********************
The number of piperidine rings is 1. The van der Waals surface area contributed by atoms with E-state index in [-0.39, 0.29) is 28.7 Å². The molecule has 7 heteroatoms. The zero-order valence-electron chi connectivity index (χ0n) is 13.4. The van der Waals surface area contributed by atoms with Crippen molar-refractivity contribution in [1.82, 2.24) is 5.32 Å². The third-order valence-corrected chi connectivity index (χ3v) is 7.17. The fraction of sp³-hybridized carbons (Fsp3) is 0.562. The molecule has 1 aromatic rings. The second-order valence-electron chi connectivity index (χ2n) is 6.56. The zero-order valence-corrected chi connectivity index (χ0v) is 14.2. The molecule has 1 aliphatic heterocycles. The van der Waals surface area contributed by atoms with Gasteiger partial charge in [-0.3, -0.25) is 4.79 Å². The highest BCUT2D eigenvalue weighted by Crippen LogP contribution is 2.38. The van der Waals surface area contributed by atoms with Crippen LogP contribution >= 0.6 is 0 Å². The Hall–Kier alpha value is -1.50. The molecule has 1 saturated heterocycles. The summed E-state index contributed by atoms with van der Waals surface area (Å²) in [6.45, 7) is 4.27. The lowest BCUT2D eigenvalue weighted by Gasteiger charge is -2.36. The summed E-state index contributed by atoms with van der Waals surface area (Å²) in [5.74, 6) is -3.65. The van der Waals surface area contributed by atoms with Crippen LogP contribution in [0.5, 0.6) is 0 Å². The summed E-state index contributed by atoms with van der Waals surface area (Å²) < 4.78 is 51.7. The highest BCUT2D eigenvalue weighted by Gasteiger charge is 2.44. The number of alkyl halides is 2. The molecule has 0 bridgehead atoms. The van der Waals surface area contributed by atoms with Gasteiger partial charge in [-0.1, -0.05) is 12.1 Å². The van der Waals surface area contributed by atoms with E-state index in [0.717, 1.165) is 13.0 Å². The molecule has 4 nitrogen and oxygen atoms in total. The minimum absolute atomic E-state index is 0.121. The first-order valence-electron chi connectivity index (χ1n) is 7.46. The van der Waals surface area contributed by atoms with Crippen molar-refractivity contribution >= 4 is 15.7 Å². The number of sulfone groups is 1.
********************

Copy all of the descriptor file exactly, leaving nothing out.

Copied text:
The number of piperidine rings is 1. The van der Waals surface area contributed by atoms with E-state index in [-0.39, 0.29) is 28.7 Å². The molecule has 7 heteroatoms. The zero-order valence-electron chi connectivity index (χ0n) is 13.4. The van der Waals surface area contributed by atoms with Crippen molar-refractivity contribution in [1.82, 2.24) is 5.32 Å². The third-order valence-corrected chi connectivity index (χ3v) is 7.17. The fraction of sp³-hybridized carbons (Fsp3) is 0.562. The molecule has 1 aromatic rings. The second-order valence-electron chi connectivity index (χ2n) is 6.56. The zero-order valence-corrected chi connectivity index (χ0v) is 14.2. The molecule has 1 aliphatic heterocycles. The van der Waals surface area contributed by atoms with Gasteiger partial charge in [-0.3, -0.25) is 4.79 Å². The highest BCUT2D eigenvalue weighted by Crippen LogP contribution is 2.38. The van der Waals surface area contributed by atoms with Crippen LogP contribution >= 0.6 is 0 Å². The Hall–Kier alpha value is -1.50. The molecule has 1 saturated heterocycles. The summed E-state index contributed by atoms with van der Waals surface area (Å²) in [6.45, 7) is 4.27. The lowest BCUT2D eigenvalue weighted by Gasteiger charge is -2.36. The summed E-state index contributed by atoms with van der Waals surface area (Å²) in [5.74, 6) is -3.65. The van der Waals surface area contributed by atoms with Crippen LogP contribution in [0.5, 0.6) is 0 Å². The summed E-state index contributed by atoms with van der Waals surface area (Å²) < 4.78 is 51.7. The highest BCUT2D eigenvalue weighted by Gasteiger charge is 2.44. The number of alkyl halides is 2. The molecule has 0 bridgehead atoms. The van der Waals surface area contributed by atoms with Gasteiger partial charge in [-0.1, -0.05) is 12.1 Å². The van der Waals surface area contributed by atoms with E-state index in [0.717, 1.165) is 13.0 Å². The molecule has 4 nitrogen and oxygen atoms in total. The minimum absolute atomic E-state index is 0.121. The first-order valence-electron chi connectivity index (χ1n) is 7.46. The van der Waals surface area contributed by atoms with Crippen molar-refractivity contribution >= 4 is 15.7 Å². The number of sulfone groups is 1.